Secretary of State John Kerry is in Switzerland meeting with Russia's Foreign Minister. Russia is trying to broker a deal to get those weapons out of Syria... And prevent a U.S. military strike.
Meanwhile, everyone from Congress to the United Nations is on hold while diplomacy takes its course.
As Secretary of State John Kerry arrives in Geneva this morning, Russia's President is making a direct appeal to the American people.
In an op-ed in today's New York Times, Vladimir Putin says a U.S. strike on Syria would, "unleash a new wave of terrorism" and "throw the entire system of international law out of balance."
The White House insists otherwise, "There is no question that the credible threat of US military force brought us this diplomatic opening," said White House Press Secretary Jay Carney.
Kerry meets with Putin's foreign minister today on Russia's plan to rid Syria of chemical weapons. "Our goal here is to test the seriousness of this proposal, to talk about the specifics of how this would get done," said State Dept. Spokeswoman Jen Psaki.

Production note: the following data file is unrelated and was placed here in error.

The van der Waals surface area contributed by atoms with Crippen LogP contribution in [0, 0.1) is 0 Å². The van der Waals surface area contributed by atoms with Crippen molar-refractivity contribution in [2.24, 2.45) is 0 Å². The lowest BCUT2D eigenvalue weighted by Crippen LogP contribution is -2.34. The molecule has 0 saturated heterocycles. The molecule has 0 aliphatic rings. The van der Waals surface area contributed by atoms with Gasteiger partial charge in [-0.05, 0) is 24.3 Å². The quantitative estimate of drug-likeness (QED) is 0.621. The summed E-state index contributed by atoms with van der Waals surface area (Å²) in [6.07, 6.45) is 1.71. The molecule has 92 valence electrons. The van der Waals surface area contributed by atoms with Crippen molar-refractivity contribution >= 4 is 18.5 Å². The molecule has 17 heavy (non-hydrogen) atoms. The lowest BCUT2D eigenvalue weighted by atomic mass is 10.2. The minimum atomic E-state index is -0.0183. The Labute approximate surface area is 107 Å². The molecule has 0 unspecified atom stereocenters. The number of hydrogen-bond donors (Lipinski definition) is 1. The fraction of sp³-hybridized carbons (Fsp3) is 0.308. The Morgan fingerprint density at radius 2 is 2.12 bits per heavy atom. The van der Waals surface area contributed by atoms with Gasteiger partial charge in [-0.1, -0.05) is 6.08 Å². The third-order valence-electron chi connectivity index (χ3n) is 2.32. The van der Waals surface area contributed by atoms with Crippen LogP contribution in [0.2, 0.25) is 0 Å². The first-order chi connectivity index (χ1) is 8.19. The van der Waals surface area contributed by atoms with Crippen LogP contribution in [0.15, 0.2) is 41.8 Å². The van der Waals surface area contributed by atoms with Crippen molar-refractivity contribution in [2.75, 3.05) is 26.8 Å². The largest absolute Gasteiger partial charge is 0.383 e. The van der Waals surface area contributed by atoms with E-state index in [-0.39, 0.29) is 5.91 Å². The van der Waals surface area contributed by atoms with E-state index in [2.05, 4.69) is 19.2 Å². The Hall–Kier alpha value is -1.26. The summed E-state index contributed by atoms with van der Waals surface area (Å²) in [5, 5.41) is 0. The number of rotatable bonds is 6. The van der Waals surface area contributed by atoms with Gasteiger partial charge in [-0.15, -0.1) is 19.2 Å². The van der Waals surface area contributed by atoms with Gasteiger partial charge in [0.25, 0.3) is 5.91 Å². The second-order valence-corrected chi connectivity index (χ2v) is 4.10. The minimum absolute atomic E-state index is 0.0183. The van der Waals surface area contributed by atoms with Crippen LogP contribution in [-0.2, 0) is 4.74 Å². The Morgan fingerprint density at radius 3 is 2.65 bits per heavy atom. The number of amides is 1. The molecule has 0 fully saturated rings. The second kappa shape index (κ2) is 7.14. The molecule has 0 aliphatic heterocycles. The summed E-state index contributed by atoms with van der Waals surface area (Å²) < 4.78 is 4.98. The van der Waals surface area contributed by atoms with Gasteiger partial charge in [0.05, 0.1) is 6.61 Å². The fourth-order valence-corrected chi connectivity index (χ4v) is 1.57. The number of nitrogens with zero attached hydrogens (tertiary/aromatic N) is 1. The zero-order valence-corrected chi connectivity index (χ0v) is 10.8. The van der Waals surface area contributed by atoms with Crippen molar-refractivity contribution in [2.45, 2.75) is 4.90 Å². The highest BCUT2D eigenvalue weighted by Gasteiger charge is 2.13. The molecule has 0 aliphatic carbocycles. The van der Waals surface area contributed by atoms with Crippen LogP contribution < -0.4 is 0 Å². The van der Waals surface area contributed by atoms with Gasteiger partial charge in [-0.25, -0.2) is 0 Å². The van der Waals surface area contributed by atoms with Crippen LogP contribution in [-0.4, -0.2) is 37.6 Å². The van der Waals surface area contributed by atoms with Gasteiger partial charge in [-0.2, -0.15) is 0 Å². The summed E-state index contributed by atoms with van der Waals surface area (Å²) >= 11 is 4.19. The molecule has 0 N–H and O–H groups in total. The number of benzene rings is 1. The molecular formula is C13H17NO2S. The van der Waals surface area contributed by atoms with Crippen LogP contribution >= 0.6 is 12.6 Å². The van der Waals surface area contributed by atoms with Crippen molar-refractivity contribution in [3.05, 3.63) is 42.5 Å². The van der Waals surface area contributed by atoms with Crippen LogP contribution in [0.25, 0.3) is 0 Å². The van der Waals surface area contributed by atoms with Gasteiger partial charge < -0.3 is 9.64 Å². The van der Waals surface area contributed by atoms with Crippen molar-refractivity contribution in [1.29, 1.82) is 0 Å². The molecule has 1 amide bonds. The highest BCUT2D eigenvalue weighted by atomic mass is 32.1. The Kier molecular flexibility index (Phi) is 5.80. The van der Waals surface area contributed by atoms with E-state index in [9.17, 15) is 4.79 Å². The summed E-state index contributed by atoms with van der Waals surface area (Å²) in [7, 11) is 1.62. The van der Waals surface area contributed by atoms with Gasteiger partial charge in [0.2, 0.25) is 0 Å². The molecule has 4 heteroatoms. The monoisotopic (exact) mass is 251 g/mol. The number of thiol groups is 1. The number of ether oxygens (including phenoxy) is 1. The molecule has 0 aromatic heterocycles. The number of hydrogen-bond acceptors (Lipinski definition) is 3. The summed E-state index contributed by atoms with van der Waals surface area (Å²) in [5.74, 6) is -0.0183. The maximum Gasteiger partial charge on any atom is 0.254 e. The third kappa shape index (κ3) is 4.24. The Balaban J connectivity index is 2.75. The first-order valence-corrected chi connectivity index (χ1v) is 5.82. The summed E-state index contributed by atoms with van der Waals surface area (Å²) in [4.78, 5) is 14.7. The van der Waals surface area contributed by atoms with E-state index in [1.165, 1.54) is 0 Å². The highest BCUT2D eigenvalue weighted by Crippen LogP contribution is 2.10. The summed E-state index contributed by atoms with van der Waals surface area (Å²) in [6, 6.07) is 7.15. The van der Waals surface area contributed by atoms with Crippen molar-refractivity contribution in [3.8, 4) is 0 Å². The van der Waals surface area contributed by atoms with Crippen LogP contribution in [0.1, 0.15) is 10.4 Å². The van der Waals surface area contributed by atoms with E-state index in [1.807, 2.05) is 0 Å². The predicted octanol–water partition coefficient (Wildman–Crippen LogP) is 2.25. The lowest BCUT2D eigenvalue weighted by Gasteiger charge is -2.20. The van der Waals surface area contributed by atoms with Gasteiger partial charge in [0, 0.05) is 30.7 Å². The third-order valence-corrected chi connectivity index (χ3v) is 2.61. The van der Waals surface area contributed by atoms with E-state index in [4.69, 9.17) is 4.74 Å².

"To do this sort of thing of destroying chemical weapons in place is gonna be hugely difficult," said Chemical Weapons Expert Hamish de Bretton-Gordon.
Congress is on hold, with two new republican senators - John Cornyn of Texas and Nebraska's Deb Fisher - saying they'll vote no, but Democrats insist if today's talks fail, military action is still on the table. "If there is any indication they're not serious or they're being used as a ploy to delay, then Congress stands ready to return to that Syria resolution," said Senate Majority Leader, Senator Harry Reid (D-NV).
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